I treated all 15 Lincoln photographs and the Kaplan daguerreotype in the same way. At least three measurements were made of each image and recorded on acetate sheets. The sheets were overlaid, and any differences were then measured and noted.

Facial Characteristics

In nearly all of Lincoln's photographs, he manifested bi-lateral ptosis (drooping of the upper eyelid), which is a rare congenital condition {19}.

At the age of ten, Lincoln was kicked by a horse, sustaining a major head trauma on the left side with a loss of consciousness {8}. As a result, Lincoln suffered from diplopia (double vision) {20} and exophoria (outward deviation) {21} of the left eye, both due to partial paralysis of the small eye muscles.

After examining the important life mask of Lincoln made in Chicago in 1860 by Leonard L. Volk, Dr. Edward J. Kempf reported in an April 1952 article "Abraham Lincoln's Organic and Emotional Neurosis" {22} in the American Medical Association Journal-Archives of Neurology and Psychiatry, that he was able to identify a depressed skull fracture of the left frontal bone {23}. This serious injury, along with the aging process, with its inevitable sagging and loss of skin tone, aggravated the effects of the ptosis, especially in the injured left eye. This forced Lincoln to raise his left brow more and more as time went by.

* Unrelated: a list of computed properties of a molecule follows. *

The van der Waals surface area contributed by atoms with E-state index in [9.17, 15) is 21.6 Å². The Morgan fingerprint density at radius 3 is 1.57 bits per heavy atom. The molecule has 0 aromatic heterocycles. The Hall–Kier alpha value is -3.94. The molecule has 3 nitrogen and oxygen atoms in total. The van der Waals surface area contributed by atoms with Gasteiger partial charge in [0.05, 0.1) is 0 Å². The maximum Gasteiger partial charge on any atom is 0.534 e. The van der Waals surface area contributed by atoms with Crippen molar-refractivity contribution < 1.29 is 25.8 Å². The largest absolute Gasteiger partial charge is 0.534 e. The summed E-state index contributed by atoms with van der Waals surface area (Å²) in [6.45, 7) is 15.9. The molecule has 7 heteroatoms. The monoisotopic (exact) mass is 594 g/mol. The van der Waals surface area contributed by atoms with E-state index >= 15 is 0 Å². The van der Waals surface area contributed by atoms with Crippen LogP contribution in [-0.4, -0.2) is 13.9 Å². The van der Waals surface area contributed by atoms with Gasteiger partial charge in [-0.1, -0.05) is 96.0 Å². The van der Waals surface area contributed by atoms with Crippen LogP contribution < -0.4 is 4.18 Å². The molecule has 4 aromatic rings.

Lincoln clearly had a unique face with a large forehead, a penetrating gaze, prominent cheek bones, a strong nose, and a well-outlined jaw. The moles on his face were also characteristic features. When he grew a beard in 1860, he presented a singular appearance: tall, gaunt, and filled with the look of "gloom and sadness." He was only 56 in 1865, the year of his assassination, but it was said he "looked 20 years older" {8}.